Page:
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Mortgage lending increases but consumer credit weak

Amanda Jarvis

December 20, 2005

-Total sterling lending to the UK private sector showed a net underlying increase of £11.1bn (+1.0%) to £1,146bn. This was stronger than both the previous month’s underlying rise of £8.7bn and the average of +£8.8bn over the previous six months.

– Net mortgage lending in November rose by an underlying £5.1bn; the strongest rise since July 2004, much higher than both October’s rise of +£4.3bn and the average of +£4.4bn over the previous six months. Underlying growth in overall unsecured personal lending (+£0.3bn) was weaker than both October and the average of the previous six months. Of this, loans & overdrafts rose by just £0.1bn, well down on the recent average (£0.4bn), whilst credit card borrowing also rose by just £0.1bn.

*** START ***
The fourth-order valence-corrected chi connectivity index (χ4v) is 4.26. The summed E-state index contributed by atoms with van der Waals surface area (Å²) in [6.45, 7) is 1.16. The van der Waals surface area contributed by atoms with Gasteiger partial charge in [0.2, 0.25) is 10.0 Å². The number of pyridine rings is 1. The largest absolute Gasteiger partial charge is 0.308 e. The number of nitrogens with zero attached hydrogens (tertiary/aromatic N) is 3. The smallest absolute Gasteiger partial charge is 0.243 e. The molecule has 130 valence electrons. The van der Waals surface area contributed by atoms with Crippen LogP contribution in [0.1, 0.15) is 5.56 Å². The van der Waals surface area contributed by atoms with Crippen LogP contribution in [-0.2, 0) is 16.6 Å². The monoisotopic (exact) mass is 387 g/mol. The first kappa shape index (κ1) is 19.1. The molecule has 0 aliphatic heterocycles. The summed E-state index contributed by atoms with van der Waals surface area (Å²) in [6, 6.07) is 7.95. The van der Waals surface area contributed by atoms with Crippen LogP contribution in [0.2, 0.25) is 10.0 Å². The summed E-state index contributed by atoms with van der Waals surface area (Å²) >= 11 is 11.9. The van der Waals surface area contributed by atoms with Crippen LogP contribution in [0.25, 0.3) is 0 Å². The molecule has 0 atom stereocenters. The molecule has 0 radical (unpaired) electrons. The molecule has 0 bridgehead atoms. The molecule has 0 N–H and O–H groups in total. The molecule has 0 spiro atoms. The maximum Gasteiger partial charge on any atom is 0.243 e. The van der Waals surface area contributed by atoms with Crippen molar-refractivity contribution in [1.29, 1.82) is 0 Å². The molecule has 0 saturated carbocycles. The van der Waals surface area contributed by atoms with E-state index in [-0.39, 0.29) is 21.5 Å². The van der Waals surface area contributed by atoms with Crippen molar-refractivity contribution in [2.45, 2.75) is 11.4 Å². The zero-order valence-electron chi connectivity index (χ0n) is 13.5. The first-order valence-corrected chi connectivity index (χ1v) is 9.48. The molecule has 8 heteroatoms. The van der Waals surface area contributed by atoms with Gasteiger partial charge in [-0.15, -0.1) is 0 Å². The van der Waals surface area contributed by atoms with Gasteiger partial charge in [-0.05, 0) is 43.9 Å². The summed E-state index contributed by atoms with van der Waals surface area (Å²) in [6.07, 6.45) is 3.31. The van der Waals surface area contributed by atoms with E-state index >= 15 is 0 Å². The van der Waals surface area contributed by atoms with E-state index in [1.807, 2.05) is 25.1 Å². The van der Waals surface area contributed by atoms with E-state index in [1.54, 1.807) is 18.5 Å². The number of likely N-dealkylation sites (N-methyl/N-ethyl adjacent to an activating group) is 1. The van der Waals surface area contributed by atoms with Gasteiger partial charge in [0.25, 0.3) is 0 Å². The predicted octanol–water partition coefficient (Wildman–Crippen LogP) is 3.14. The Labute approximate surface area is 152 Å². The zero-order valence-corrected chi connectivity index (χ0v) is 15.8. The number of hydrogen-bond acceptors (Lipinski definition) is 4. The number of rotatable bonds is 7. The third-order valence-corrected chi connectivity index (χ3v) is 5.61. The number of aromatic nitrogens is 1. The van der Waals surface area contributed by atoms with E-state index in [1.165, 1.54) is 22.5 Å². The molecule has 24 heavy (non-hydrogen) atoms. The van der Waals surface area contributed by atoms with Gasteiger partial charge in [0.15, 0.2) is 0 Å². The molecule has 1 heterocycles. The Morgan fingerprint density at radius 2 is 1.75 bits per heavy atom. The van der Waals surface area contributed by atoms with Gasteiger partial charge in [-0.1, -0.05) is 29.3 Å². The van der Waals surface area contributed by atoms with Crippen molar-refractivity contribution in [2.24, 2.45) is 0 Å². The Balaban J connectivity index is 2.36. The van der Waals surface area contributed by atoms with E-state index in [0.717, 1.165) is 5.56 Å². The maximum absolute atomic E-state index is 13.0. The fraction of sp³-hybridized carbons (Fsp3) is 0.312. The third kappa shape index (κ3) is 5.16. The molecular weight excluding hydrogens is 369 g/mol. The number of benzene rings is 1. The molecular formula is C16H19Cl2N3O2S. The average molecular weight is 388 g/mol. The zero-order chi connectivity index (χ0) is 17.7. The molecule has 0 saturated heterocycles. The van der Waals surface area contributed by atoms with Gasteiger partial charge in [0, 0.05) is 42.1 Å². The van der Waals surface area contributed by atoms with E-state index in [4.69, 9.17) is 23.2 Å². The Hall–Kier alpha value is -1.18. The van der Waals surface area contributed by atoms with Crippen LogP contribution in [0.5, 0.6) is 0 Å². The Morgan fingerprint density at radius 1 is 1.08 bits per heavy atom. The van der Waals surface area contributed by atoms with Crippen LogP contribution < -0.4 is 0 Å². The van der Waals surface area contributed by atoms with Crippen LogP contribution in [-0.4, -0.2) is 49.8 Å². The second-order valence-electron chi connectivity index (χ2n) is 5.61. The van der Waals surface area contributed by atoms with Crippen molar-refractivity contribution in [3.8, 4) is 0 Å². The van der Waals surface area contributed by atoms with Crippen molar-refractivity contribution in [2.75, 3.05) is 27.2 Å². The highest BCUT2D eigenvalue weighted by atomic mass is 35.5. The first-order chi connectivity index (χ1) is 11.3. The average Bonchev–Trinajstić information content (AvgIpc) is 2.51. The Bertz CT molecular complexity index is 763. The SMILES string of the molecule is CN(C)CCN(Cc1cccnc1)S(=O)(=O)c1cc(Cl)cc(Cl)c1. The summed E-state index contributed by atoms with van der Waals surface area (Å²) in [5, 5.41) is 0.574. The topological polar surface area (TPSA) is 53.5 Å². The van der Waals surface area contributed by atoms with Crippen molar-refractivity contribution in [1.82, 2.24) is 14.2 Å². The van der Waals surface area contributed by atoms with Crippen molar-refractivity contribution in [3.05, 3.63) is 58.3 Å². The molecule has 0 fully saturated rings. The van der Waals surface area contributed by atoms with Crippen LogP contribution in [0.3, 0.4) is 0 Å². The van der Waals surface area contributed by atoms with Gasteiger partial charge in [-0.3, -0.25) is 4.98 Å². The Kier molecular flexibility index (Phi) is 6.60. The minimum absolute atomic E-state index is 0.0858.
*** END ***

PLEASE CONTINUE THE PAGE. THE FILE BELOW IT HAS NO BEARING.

– Although lending to real estate companies was the largest component of lending to non-financial companies, rising by £0.9bn, lending to hotels & restaurants (+£0.7bn), retail trade (+£0.3bn), other manufacturing (+£0.3bn) and construction (+£0.3bn) all showed relatively strong increases.

– Deposits from the private sector rose by £11.2bn (+1.4%) to £823bn. Of the total, personal deposits increased by £2.9bn compared with average growth of £2.2bn in the previous six months.

David Dooks, BBA director of statistics, said:
“November’s above-average rise in mortgage lending reflects the recent upturn in approvals and provides more evidence that the mortgage market bottomed out in the summer and is now being underpinned by steady demand.

Ahead of the festive season, the picture of consumer spending and credit is mixed. The pick-up in retail sales is not yet being matched by stronger borrowing on credit cards or higher demand for personal loans.

The banks saw stronger underlying demand in November from companies, particularly in the property, hotels and retail sectors, though some of this is expected to be short-term finance.”


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